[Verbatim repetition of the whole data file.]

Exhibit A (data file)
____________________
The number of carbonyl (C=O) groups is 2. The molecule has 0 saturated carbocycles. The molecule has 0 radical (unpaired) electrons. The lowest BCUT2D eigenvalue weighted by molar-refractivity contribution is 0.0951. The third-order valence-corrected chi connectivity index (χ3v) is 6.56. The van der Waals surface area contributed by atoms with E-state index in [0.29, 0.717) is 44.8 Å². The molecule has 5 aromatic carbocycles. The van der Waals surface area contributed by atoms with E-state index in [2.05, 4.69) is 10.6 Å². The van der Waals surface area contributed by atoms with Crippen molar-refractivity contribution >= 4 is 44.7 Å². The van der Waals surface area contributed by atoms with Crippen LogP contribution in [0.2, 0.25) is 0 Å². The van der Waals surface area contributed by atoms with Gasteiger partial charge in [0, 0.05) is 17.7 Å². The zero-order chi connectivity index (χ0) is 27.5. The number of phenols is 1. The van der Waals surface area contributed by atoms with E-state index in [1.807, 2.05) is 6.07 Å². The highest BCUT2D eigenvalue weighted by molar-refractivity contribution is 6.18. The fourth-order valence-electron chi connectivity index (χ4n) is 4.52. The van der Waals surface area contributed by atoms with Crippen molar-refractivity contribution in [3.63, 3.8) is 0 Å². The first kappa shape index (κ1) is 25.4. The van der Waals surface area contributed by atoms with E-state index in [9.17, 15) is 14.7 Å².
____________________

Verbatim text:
The number of carbonyl (C=O) groups is 2. The molecule has 0 saturated carbocycles. The molecule has 0 radical (unpaired) electrons. The lowest BCUT2D eigenvalue weighted by molar-refractivity contribution is 0.0951. The third-order valence-corrected chi connectivity index (χ3v) is 6.56. The van der Waals surface area contributed by atoms with E-state index in [0.29, 0.717) is 44.8 Å². The molecule has 5 aromatic carbocycles. The van der Waals surface area contributed by atoms with E-state index in [2.05, 4.69) is 10.6 Å². The van der Waals surface area contributed by atoms with Crippen molar-refractivity contribution >= 4 is 44.7 Å². The van der Waals surface area contributed by atoms with Crippen LogP contribution in [0.2, 0.25) is 0 Å². The van der Waals surface area contributed by atoms with Gasteiger partial charge in [0, 0.05) is 17.7 Å². The zero-order chi connectivity index (χ0) is 27.5. The number of phenols is 1. The van der Waals surface area contributed by atoms with E-state index in [1.807, 2.05) is 6.07 Å². The highest BCUT2D eigenvalue weighted by molar-refractivity contribution is 6.18. The fourth-order valence-electron chi connectivity index (χ4n) is 4.52. The van der Waals surface area contributed by atoms with Crippen molar-refractivity contribution in [3.63, 3.8) is 0 Å². The first kappa shape index (κ1) is 25.4. The van der Waals surface area contributed by atoms with E-state index in [9.17, 15) is 14.7 Å².